August 8, 11; 8:00 p.m.
Lesher Center for the Arts, Walnut Creek
Directed and conducted by Michael Morgan
Faust: Brian Thorsett
Marguerite: Kristin Clayton
Méphistophélès: Kirk Eichelberger
Valentin: Eugene Brancoveanu
Wagner: Zachary Gordin
Siébel: Erin Neff
Marthe: Patrice Houston
With the grand ensembles of Così still ringing in my ears, I rode out to Walnut Creek for Festival Opera's production of Gounod's Faust. I'd never seen this opera before, but because it has so many famous extracts, it sounded strangely familiar anyway. During the intermission, someone rightly described it to me as the Broadway musical of its day.
It was well worth the trip just to hear Eugene Brancoveanu, whose recital in the Rex Salon I enjoyed so much last year. Although all the singing in this show was fine, when Mr. Brancoveanu's Valentin came on stage, it was like he was an entirely different creature from all the others. Besides the size & beauty of his voice, there is a tension in it which makes it exciting to hear. In the Act V confrontation trio, he was easily louder than the tenor & bass combined. In my recollection, the evening centered on his lovely Act II song & his death in Act V.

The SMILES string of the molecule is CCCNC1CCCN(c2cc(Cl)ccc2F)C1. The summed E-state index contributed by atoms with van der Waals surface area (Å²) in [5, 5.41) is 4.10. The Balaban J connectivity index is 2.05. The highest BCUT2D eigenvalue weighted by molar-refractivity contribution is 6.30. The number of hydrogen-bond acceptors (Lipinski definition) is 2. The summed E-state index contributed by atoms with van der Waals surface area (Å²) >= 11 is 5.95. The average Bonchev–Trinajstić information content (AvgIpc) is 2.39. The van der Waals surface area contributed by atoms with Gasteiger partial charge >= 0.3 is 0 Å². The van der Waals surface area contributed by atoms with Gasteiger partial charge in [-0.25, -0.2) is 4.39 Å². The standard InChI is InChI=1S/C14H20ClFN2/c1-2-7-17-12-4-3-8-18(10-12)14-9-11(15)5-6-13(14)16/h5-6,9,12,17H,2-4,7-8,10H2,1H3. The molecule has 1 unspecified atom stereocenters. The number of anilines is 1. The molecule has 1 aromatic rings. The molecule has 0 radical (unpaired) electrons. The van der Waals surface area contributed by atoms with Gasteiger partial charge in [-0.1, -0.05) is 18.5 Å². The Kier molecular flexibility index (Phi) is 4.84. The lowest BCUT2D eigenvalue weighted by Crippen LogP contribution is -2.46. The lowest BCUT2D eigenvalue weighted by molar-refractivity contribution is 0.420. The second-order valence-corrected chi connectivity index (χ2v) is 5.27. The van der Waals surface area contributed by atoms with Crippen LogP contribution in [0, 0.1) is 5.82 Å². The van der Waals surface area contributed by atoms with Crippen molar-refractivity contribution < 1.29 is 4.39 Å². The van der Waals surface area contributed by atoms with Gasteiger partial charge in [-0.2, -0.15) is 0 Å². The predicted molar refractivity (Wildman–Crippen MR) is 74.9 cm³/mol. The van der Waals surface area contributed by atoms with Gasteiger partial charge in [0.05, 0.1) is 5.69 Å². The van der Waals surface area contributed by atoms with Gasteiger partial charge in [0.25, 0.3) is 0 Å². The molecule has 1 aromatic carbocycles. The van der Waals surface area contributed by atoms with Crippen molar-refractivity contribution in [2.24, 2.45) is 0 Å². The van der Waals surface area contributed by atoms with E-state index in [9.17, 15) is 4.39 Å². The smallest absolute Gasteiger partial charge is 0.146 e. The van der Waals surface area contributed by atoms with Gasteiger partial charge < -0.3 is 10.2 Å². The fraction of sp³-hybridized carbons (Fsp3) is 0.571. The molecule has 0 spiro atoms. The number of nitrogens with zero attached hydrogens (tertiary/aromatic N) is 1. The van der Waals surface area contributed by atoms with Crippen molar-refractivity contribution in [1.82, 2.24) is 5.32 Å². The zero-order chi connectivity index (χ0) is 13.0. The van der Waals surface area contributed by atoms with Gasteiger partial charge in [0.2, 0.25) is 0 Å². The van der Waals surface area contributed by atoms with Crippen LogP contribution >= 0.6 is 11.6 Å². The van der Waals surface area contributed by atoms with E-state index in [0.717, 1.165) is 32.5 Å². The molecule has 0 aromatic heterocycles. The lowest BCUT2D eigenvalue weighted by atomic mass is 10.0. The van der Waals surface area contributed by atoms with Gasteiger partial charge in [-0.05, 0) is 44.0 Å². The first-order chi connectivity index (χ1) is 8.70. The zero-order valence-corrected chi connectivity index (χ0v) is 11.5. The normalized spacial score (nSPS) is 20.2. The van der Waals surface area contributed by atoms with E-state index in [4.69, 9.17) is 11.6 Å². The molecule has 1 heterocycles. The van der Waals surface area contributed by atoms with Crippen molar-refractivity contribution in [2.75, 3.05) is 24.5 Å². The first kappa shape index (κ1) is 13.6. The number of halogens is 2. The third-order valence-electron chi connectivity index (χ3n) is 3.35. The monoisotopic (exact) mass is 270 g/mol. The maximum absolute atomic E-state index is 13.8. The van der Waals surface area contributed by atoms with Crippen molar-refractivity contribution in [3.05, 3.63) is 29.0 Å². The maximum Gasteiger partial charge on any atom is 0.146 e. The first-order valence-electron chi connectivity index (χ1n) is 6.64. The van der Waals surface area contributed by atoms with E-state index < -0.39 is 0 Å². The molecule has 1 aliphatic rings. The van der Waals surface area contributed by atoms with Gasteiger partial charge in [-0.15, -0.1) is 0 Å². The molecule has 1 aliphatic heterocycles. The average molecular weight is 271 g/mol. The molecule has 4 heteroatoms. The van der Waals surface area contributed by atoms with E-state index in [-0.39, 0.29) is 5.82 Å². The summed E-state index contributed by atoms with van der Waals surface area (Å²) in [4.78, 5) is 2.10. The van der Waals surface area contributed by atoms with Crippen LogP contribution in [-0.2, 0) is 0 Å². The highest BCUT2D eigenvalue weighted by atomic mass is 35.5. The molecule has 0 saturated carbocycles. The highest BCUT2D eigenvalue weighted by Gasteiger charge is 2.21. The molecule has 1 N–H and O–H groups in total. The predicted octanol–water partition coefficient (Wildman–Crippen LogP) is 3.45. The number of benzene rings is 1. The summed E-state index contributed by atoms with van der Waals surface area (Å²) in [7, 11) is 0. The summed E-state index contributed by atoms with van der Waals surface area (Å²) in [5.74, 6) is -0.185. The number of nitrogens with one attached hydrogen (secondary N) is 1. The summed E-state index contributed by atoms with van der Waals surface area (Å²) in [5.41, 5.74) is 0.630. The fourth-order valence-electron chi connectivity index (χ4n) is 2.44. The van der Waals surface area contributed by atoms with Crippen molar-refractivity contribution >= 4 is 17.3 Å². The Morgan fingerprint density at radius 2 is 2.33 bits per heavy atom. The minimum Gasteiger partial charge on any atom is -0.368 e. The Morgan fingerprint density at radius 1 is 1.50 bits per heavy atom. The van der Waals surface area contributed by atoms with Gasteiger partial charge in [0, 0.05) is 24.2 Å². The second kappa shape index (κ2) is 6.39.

Faust was Brian Thorsett, who has a soft, reedy & pleasant voice. In the very 1st scene there was a break in his voice, & he audibly had to clear his throat. I was very worried about him for the rest of the evening, but he made it through ok, undoubtedly with some difficulty. Kristin Clayton has a big upper voice, & her Marguerite is a very serious lady. I thoroughly enjoyed Kirk Eichelberger's hammy performance as Méphistophélès. This funny & vain version of the devil frequently paused to comb his hair, like John Edwards on the campaign trail. In the church scene with Marguerite he ended up entirely topless, so for the 2nd night in a row I was watching a bare-chested opera singer.
The pit in the theater seems unusually deep, & this resulted in a good balance between the voices & the orchestra. The production is minimal, with no actual sets, though 2 large video screens hover conspicuously over the action. These display screen-saver images of flowers & then spider webs, but after a while I stopped paying attention. Props are occasionally brought out to indicate a location, though the oddest thing to appear onstage is a gigantic beach ball, which the festive revelers of Act II toss around upstage. In a shameless steal from Robert Lepage's staging of La Damnation de Faust for the Met, the opera ends with Marguerite climbing a white ladder to heaven.